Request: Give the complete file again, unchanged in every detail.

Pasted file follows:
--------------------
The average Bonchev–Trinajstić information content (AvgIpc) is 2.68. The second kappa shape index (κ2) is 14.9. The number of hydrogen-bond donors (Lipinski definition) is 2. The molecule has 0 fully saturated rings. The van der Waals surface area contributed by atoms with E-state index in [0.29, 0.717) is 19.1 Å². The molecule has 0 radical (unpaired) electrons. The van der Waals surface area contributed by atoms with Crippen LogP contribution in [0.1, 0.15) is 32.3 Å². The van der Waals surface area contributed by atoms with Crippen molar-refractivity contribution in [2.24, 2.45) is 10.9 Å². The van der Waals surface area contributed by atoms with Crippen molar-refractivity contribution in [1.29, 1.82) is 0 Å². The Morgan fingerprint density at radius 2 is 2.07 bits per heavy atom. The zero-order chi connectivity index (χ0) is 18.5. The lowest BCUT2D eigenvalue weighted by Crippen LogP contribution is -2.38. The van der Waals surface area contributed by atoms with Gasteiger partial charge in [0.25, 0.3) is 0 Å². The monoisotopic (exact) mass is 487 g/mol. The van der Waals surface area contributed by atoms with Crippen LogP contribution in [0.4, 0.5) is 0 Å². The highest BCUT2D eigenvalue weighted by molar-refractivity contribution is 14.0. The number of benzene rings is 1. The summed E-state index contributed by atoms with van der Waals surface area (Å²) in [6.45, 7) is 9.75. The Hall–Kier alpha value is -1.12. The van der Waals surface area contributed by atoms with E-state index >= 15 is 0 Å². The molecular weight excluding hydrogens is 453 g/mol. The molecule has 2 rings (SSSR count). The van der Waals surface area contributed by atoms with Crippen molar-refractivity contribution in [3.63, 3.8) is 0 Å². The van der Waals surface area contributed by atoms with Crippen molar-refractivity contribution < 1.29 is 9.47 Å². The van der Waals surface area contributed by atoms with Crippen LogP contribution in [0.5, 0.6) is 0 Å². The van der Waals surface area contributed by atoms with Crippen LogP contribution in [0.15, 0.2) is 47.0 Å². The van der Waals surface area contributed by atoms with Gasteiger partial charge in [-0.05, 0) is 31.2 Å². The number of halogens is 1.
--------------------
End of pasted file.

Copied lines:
The average Bonchev–Trinajstić information content (AvgIpc) is 2.68. The second kappa shape index (κ2) is 14.9. The number of hydrogen-bond donors (Lipinski definition) is 2. The molecule has 0 fully saturated rings. The van der Waals surface area contributed by atoms with E-state index in [0.29, 0.717) is 19.1 Å². The molecule has 0 radical (unpaired) electrons. The van der Waals surface area contributed by atoms with Crippen LogP contribution in [0.1, 0.15) is 32.3 Å². The van der Waals surface area contributed by atoms with Crippen molar-refractivity contribution in [2.24, 2.45) is 10.9 Å². The van der Waals surface area contributed by atoms with Crippen molar-refractivity contribution in [1.29, 1.82) is 0 Å². The Morgan fingerprint density at radius 2 is 2.07 bits per heavy atom. The zero-order chi connectivity index (χ0) is 18.5. The lowest BCUT2D eigenvalue weighted by Crippen LogP contribution is -2.38. The van der Waals surface area contributed by atoms with Gasteiger partial charge in [0.25, 0.3) is 0 Å². The monoisotopic (exact) mass is 487 g/mol. The van der Waals surface area contributed by atoms with Crippen LogP contribution in [0.4, 0.5) is 0 Å². The highest BCUT2D eigenvalue weighted by molar-refractivity contribution is 14.0. The number of benzene rings is 1. The summed E-state index contributed by atoms with van der Waals surface area (Å²) in [6.45, 7) is 9.75. The Hall–Kier alpha value is -1.12. The van der Waals surface area contributed by atoms with E-state index >= 15 is 0 Å². The molecular weight excluding hydrogens is 453 g/mol. The molecule has 2 rings (SSSR count). The van der Waals surface area contributed by atoms with Crippen molar-refractivity contribution in [3.63, 3.8) is 0 Å². The van der Waals surface area contributed by atoms with Crippen molar-refractivity contribution < 1.29 is 9.47 Å². The van der Waals surface area contributed by atoms with Crippen LogP contribution in [0.5, 0.6) is 0 Å². The van der Waals surface area contributed by atoms with Crippen LogP contribution in [0.15, 0.2) is 47.0 Å². The van der Waals surface area contributed by atoms with Gasteiger partial charge in [-0.05, 0) is 31.2 Å². The number of halogens is 1.